The twisted family tree of the American bands U Totem, Thinking Plague, 5uu's and Motor Totemist Guild is perhaps representative of the challenging, ever-changing music that these four groups offer. In the business since the mid eighties, 5uu's have a history of Zappa-influenced eclecticism coupled with a high degree of musicality. Trimmed down to a three-piece consisting of Sanjay Kumar on keyboards, Dave Kerman on drums, guitars and keyboards, and Bob Drake on vocals, bass, guitars, and violins, they are assisted on various tracks by U Totem and Thinking Plague alums James Grigsby and Susanne Lewis, as well as new accomplices Thomas DiMuzio and Michelle Bos. Hunger's Teeth is eleven tracks with lengths from one and a half to six and a half minutes. The styles include discordant guitar/keyboard wailing over a rock-ish beat on "Opportunity Bangs," mandolin picking on the intro to "Geronimo," contrapunctual piano on "Truth, Justice and the American Way," rolling bass and keys on "Bachelor Needle," trance-inducing electronics on "Mangate," lilting vocal harmonies on "Roan," and even a barbershop quartet on "Shears." But to describe any track in one or two words does no justice. Almost every piece encompasses multiple themes, movements and styles. Predominant throughout is the vocal presence (with Bob Drake sounding surprisingly close to Jon Anderson of Yes), the compositional complexity, and a sense of uncertainty. Even after hearing two-thirds of a given track, you're never sure what is going to happen next. Combining the influences of Henry Cow, and Cow-related bands such as the Work and Art Bears, with Zappa's sense of musicality and humor, they have moved forward and created an album that defies categorization. My only gripe (and it is a minor one) is that Dave Kerman's drumming is very basic at times, which seems inconsistent with the rest of the music, as those compositions are quite complex. On several tracks, such as "Truth, Justice and the American Way," as well as "Traveller Waits for No One," he resorts to snare-bass riffing. While the guitar, keyboard, vocal and bass lines are more than enough to fill one's ears with their intertwined, multi-track complexities, a busy drummer would have put the finishing touch on these tracks. However, throughout most of the album Kerman's playing is top-notch. 5uu's is an experimental band not only in the musical sense, but sonically as well. Their use of electronics, computer-generated sounds, and the dreaded sample shows that these techniques are not a musician's cop-out. My hat is off to this band, they have lived up to their potential and beyond. So far, this is the best 1994 release I've heard. Highest recommendation.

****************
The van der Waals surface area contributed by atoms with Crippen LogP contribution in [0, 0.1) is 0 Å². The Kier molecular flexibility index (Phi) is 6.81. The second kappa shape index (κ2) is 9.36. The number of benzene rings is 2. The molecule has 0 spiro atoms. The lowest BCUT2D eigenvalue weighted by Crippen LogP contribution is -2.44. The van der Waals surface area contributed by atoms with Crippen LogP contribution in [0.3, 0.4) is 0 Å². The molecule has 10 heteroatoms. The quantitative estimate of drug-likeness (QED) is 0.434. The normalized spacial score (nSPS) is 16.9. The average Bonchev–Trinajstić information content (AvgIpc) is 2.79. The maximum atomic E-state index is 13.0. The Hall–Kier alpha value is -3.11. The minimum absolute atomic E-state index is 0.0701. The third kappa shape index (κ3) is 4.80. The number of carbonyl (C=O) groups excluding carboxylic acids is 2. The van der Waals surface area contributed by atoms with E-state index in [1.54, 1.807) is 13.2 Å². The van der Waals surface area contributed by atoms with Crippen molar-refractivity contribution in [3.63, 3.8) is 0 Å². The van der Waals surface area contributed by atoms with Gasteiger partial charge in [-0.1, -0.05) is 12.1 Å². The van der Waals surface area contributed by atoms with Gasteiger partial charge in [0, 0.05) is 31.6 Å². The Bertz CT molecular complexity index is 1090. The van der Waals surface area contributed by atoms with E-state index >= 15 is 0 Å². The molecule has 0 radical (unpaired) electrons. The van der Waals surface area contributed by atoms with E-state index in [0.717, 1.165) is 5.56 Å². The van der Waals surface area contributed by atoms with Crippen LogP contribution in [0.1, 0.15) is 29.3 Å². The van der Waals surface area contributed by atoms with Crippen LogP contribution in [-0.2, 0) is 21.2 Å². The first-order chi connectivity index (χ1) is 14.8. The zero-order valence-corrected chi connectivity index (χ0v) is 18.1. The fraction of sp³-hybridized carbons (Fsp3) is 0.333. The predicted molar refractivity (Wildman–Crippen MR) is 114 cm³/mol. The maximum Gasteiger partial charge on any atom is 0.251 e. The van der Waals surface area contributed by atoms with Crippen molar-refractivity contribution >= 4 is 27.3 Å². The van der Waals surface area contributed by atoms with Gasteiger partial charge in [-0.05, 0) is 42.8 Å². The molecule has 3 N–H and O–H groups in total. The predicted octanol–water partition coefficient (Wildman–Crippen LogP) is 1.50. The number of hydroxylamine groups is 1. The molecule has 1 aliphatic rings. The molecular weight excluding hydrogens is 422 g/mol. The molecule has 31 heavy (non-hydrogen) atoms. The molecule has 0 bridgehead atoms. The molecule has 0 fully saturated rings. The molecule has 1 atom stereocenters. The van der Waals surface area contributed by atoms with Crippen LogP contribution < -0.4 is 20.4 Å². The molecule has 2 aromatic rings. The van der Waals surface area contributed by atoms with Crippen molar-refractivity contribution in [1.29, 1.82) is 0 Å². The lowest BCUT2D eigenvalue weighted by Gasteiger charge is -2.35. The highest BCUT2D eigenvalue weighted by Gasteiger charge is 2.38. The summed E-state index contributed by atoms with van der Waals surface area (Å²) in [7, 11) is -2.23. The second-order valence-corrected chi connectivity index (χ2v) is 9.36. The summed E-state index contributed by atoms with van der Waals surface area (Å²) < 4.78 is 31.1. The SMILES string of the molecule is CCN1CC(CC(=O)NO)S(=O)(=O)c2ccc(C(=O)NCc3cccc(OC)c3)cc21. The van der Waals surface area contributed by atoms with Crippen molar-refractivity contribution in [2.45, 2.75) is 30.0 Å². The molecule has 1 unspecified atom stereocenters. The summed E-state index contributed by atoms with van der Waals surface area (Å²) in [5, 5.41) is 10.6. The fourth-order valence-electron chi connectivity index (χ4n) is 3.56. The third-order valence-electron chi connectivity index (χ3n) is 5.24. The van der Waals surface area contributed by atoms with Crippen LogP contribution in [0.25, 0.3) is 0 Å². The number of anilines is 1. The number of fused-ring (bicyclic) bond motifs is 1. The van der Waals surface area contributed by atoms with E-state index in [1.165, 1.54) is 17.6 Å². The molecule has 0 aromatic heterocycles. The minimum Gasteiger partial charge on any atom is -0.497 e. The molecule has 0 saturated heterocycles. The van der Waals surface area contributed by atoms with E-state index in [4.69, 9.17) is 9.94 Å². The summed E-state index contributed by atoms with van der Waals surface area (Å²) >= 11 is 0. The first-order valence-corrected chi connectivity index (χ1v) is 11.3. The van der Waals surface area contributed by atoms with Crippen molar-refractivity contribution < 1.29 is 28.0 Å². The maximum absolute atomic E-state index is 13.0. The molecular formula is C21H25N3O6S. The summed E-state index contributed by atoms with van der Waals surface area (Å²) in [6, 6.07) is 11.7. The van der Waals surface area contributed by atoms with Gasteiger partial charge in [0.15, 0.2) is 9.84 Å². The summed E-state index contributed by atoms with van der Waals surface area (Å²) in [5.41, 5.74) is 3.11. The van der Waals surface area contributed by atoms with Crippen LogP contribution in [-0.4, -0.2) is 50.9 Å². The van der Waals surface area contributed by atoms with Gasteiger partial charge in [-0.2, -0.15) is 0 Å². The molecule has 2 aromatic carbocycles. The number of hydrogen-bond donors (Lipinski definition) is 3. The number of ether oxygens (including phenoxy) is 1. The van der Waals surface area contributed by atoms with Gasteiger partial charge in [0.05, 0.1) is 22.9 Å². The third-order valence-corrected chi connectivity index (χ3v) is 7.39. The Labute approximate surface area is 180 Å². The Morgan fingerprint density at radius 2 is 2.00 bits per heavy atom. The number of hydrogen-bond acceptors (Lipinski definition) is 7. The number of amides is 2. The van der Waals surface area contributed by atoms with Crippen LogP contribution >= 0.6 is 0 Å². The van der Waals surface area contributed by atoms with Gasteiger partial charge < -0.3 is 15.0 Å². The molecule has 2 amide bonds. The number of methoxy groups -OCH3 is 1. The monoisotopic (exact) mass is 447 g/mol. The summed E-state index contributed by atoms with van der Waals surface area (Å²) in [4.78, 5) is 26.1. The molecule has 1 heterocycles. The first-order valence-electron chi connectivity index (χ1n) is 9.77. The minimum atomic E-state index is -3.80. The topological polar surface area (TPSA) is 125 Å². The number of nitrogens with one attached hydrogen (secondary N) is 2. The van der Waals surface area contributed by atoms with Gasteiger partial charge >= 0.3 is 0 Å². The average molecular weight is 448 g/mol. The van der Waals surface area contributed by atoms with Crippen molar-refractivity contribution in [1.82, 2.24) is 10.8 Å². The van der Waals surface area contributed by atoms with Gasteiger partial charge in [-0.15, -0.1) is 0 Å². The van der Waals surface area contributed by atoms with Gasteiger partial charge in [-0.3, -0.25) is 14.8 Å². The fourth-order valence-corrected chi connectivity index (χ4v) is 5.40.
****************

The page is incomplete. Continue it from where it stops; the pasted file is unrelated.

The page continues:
Krautrock Documentary Seeks Funding – The next installment of the Progressive Warriors documentary series will focus on the vast body of music that falls under the banner of "krautrock." As most of our readers will know, previous films have tackled RIO and the Canterbury scene, as well as what we might call "mainstream" prog rock. » Read more
Tomasz Stańko RIP – Tomasz Stańko, one of the greats of Eastern European jazz, has died at the age of 76. Stańko's career started in Krzysztof Komeda's quintet, where he contributed trumpet from 1963-1967, when he formed his own group. He worked extensively with Edward Vesala, Don Cherry, Zbigniew Seifert, Chico Freeman, Howard Johnson, Cecil Taylor, and many others. Many of his recordings have been released by ECM, an association that began in the mid-70s. » Read more
Soft Machine Set to Release New Music – It's been 50 years since The Soft Machine changed the face of music with their first album. Their blend of psychedelic rock and jazz was unique, and while the band went through many changes before disbanding in 1981 — by which time there were no original members remaining — they remained an innovative force with a style all their own. » Read more
7d Surfaces Happy Rhodes Back Catalog – We've covered singer Happy Rhodes before, both for her solo work and recently with The Security Project, but her 11 albums have been hard to track down. Until now. 7d features high-quality downloads of all her releases, and several of them are also available on CD. » Read more
Fred Chalenor RIP – We have news of another sad passing in the world of creative music. Bassist Fred Chalenor, whose creativity featured on albums by Tone Dogs, Caveman Shoestore, and many more, died on June 23, 2018 after a long battle with Alzheimer's. Tributes have poured in from the many musicians and fans whose lives he touched. » Read more